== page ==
Definition of profess in English:

profess

Line breaks: pro|fess
Pronunciation: /prəˈfɛs
 
/

verb

[with object]
1Claim, often falsely, that one has (a quality or feeling): he had professed his love for her only to walk away [with infinitive]: I don’t profess to be an expert [with complement]: (profess oneself) he professed himself amazed at the boy’s ability
More example sentences
  • They talked far more to the media, sponsors and loved ones - professing eternal devotion - than to each other (clocking up 5000 minutes on the phone).
  • Throughout the years consumers have professed their lifelong love of America's number one mustard.
  • Pupils at Paxcroft Primary School are preparing to send and receive cards in the run-up to Saturday, when thousands of people across west Wiltshire will profess their true feelings to loved ones.
Synonyms
declare, announce, proclaim, assert, state, affirm, avow, maintain, protest, aver, vowclaim, pretend, purport, allege, make a pretence of, lay claim, make out that
informal let on that
1.1 archaic Have or claim knowledge or skill in (a subject or accomplishment): though knowing little of the arts I professed, he proved a natural adept
2Affirm one’s faith in or allegiance to (a religion or set of beliefs): a people professing Christianity
More example sentences
  • Article 18 protects theistic, non-theistic and atheistic beliefs, as well as the right not to profess any religion or belief.
  • This is precisely because it is a multi-religious country with substantial segments of the population professing various religions like Islam, Christianity, Sikhism and Buddhism.
  • It is not a matter of belonging to a religion or professing one's faith, it is a matter of orientation in life and participation in its mysteries.
Synonyms
state/affirm one's faith in, affirm one's allegiance to, make a public declaration of, declare publicly, avow, confess, acknowledge publicly
2.1 (be professed) Be received into a religious order under vows: she entered St Margaret’s Convent, and was professed in 1943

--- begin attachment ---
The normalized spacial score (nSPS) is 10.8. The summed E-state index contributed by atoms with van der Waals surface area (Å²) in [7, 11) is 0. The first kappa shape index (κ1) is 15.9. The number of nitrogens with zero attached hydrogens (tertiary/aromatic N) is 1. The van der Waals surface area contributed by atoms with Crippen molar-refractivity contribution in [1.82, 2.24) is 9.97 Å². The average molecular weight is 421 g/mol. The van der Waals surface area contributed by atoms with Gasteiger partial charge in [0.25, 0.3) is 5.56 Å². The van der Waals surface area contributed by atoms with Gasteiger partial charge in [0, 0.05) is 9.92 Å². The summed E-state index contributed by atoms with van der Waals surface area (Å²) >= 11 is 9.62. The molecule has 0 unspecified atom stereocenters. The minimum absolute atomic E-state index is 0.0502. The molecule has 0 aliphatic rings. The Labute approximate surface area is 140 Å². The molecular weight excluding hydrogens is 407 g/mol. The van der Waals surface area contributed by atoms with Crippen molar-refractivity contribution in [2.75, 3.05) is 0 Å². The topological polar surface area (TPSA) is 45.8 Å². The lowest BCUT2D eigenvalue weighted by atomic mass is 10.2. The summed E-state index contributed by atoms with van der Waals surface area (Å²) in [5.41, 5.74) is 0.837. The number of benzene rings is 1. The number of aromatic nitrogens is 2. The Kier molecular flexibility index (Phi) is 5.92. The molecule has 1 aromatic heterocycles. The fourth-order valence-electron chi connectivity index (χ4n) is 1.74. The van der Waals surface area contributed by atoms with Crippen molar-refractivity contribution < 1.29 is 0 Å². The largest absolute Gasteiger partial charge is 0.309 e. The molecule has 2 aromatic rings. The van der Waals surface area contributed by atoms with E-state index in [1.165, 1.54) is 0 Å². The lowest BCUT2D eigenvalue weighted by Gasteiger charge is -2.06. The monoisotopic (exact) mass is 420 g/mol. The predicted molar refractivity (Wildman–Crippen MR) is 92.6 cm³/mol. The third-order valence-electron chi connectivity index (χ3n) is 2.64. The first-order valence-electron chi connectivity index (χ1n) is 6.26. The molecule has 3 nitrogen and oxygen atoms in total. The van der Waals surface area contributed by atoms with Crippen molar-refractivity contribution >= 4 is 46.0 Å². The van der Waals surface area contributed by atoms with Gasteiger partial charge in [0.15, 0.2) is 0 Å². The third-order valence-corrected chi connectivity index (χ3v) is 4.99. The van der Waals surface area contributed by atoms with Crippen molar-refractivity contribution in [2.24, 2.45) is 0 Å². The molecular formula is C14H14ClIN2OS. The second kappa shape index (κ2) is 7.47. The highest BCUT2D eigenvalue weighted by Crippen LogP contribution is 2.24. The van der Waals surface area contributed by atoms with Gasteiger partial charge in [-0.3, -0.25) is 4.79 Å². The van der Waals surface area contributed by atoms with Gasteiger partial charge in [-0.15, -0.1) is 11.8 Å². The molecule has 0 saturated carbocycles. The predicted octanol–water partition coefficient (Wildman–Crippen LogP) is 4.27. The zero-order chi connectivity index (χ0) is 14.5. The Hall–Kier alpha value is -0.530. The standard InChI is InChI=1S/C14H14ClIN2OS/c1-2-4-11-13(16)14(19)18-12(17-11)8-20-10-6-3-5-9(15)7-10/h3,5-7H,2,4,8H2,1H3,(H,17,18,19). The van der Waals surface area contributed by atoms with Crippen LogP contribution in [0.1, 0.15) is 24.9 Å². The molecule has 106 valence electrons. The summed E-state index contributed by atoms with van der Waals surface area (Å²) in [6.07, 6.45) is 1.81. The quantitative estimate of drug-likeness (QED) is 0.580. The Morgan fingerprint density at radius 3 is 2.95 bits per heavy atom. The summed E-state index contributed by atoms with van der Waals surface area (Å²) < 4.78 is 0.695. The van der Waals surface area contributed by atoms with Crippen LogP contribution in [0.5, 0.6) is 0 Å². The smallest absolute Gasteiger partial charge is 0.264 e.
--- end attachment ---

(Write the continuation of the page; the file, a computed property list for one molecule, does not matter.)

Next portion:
More example sentences
  • His baptismal name was Tadhg, but when he was professed in Louvain as a Franciscan lay brother, he took the name of Míchéal.
  • He was professed in 1965 in the Capuchin Order, a religious order dedicated to following the traditions of St. Francis of Assisi.
  • She entered the Order in 1964 and was professed in April of 1967.
3 archaic or humorous Teach (a subject) as a professor: a professor—what does he profess?
More example sentences
  • He earned his doctorate in Roman history at the Sorbonne, and has professed that subject for many years at the University of Paris.
  • While Schama professes history at Columbia University, he was born in London, was educated at Cambridge, used to teach at Oxford, and has a long-term deal with the BBC.
  • Foolish us with our medieval notions of professors professing away, surrounded by their students, all engaged in an effort to understand the world we live in and change it for the better.

Origin

Middle English (as be professed 'be received into a religious order'): from Latin profess- 'declared publicly', from the verb profiteri, from pro- 'before' + fateri 'confess'.

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Word of the day apposite
Pronunciation: ˈapəzɪt
adjective
apt in the circumstances or relation to something